Ethiopia suspends aid groups for ‘spreading misinformation’

By Kaamil Ahmed

The Ethiopian government has suspended the work of two international aid organisations for three months, including in the conflict-hit Tigray region, accusing them of spreading misinformation.

Ethiopia Current Issues Fact Check, a government-run website focused on Tigray, accused Médecins Sans Frontières (MSF) and the Norwegian Refugee Council (NRC) of violating several rules.

Both organisations confirmed the ban and said they were in talks with the government about resuming their work.

An MSF statement said the ban applied to activities by its Dutch section in Ethiopia’s Tigray, Gambella, Amhara and Somali regions.

The UN aid chief, Martin Griffiths (on the screen) briefing the security council.
The UN aid chief, Martin Griffiths (on the screen) briefing the security council. ‘Blanket accusations of humanitarian aid workers need to stop,’ he said. Photograph: Xinhua/Rex/Shutterstock

“Access to healthcare in these regions is already limited, and the impact of a further reduction in services because of a forced suspension will have dire consequences for the people we are assisting, including Ethiopian citizens and refugee communities hosted by Ethiopia,” MSF said.

MSF was also accused by the Ethiopian government of illegally importing satellite radio equipment and, alongside NRC, of bringing in foreign workers without the correct permits.

Speaking at the end of a trip to Ethiopia this week, the UN’s aid chief, Martin Griffiths, rejected claims by the Ethiopian government that aid groups were biased towards Tigrayan political factions.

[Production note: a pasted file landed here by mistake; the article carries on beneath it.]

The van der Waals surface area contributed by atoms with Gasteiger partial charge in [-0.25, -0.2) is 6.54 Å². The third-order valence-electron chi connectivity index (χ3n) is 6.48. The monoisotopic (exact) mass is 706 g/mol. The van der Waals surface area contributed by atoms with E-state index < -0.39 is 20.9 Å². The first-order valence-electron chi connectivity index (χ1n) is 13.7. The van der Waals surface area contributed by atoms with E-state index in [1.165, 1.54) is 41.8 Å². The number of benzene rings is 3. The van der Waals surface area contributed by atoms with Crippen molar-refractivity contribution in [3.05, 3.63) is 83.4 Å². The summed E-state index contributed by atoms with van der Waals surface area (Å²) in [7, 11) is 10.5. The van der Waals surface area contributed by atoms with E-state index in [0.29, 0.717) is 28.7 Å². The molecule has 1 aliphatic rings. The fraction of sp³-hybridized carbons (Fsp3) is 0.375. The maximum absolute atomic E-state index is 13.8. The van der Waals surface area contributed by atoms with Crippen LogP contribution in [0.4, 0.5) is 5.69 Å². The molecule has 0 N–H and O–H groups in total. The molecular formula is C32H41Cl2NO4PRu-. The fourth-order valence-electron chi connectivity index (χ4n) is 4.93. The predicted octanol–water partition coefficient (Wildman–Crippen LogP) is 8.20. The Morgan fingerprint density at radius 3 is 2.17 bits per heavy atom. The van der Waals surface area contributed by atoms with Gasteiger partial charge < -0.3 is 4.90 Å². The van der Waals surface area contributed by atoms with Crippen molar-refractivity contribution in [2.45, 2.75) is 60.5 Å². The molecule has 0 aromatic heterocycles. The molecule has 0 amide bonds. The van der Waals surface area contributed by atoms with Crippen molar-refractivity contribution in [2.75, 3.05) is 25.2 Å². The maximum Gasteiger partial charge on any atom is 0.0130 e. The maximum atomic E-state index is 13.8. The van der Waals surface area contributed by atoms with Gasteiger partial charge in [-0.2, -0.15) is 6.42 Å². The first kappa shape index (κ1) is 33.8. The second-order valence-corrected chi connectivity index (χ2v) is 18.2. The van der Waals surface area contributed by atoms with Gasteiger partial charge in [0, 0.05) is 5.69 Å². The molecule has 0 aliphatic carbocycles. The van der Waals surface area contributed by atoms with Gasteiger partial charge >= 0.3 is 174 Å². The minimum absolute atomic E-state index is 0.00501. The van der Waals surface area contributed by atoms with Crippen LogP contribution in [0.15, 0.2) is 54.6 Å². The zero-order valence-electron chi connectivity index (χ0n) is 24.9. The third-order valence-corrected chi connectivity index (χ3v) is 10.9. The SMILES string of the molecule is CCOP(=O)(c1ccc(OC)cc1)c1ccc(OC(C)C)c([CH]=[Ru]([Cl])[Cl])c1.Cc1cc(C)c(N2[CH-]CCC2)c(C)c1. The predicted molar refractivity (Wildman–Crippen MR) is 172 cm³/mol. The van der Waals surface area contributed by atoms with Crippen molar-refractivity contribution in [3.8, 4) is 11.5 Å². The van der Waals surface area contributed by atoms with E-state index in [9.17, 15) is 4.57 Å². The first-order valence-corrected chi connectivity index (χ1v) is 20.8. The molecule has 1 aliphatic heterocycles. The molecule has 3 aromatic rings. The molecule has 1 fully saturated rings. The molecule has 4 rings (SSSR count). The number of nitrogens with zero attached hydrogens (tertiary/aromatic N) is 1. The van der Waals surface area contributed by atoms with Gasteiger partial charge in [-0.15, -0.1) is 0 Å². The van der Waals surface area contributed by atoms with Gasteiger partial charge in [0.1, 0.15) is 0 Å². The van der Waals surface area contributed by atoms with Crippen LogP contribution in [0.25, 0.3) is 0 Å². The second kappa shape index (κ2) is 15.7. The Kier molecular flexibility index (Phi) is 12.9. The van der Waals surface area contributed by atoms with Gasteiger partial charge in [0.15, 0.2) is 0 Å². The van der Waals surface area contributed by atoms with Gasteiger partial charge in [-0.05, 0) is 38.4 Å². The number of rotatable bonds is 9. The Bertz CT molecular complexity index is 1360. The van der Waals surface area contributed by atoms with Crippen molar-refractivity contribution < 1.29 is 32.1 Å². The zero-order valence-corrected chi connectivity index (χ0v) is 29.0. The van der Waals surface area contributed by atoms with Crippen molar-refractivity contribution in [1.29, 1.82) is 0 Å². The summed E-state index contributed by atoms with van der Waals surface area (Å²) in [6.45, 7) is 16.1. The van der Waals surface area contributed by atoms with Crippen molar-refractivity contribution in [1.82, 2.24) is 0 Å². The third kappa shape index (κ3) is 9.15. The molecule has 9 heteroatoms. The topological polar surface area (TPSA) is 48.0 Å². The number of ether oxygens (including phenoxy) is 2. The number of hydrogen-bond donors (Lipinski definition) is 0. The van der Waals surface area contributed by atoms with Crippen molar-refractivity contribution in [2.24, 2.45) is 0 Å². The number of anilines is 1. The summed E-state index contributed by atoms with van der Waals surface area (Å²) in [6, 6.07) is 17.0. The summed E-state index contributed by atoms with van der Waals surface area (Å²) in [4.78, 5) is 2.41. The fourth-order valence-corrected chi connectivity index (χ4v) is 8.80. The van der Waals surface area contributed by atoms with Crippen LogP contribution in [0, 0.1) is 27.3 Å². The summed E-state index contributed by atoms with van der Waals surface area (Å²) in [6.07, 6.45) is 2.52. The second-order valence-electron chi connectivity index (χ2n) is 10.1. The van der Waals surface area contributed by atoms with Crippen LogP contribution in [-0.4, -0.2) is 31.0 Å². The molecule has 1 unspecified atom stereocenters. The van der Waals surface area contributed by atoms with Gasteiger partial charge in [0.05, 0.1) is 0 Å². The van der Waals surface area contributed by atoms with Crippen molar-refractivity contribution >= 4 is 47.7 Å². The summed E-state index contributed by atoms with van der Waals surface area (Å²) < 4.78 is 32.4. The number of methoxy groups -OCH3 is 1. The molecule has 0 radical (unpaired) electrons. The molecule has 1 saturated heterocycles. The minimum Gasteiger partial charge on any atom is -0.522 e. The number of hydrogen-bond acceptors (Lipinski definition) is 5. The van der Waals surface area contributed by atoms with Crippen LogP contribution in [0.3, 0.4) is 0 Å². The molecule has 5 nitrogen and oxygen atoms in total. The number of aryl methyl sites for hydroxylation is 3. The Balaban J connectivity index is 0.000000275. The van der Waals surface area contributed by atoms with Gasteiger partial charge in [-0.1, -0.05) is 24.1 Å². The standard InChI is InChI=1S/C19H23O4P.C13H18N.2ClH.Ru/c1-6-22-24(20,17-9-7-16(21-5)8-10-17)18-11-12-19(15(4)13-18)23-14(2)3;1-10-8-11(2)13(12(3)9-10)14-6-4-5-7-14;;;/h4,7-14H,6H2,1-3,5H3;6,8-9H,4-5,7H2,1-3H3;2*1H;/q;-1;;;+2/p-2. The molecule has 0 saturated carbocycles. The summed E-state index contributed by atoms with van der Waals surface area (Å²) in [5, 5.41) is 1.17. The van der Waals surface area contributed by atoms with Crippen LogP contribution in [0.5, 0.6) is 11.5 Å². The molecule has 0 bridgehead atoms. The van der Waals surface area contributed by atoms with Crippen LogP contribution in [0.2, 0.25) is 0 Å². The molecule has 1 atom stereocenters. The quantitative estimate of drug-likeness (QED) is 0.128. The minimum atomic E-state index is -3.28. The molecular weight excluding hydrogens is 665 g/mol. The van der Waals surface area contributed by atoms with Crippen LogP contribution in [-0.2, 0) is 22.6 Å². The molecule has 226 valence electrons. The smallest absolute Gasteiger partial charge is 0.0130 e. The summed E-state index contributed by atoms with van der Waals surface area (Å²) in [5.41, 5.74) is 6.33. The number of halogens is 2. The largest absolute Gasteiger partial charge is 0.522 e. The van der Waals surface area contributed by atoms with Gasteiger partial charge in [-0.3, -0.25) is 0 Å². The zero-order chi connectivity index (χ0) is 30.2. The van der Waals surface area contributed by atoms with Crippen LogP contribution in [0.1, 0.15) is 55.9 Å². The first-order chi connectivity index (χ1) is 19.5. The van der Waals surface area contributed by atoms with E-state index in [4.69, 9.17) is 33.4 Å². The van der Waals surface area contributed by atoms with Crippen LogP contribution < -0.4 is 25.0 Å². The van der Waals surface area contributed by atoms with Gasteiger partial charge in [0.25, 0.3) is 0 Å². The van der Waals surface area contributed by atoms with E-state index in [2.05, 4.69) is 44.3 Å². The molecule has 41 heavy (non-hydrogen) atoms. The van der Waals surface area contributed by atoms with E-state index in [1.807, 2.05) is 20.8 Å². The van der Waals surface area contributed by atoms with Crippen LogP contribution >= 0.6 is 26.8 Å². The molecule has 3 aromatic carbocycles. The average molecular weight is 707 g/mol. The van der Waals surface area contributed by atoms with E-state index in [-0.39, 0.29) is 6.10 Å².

“Blanket accusations of humanitarian aid workers need to stop,” he said. “They need to be backed up by evidence if there is any and, frankly, it’s dangerous.”

In June, MSF suspended work in parts of Tigray after three of its employees were killed in the region. Their bodies were found near the car in which they had been travelling a day after they went missing.

Ethiopian forces launched an offensive on Tigray in November, initially pushing out the local ruling party, the Tigray People’s Liberation Front (TPLF), which the government accused of attacking its army camps.

The Ethiopian prime minister, Abiy Ahmed, had swiftly declared victory, but the TPLF has since retaken most of Tigray and has demanded government forces withdraw from the region and restore electricity and other essential services before a ceasefire is agreed.

Griffiths said the humanitarian situation in Tigray had been made worse by disruption to fuel supplies, communication and banks.

“It was heartbreaking to see the scale of devastation and families who, to this day, do not have a place to live or food to put on their table,” he said. “We need to change the circumstances that have led to the slow movement of aid – we need the conflict to stop.”

In a statement on the suspension of the NRC aid programmes in Ethiopia, it said it had helped 585,000 people across six regions of the country in 2020, while MSF said its healthcare teams provided 220,000 consultations last year.

MSF said it had also been forced to withdraw from the north-west region of Cameroon after its operations there were suspended by the government eight months ago. The suspension followed allegations by the authorities that MSF was supporting separatist armed groups fighting in the region. MSF has categorically rejected the allegations.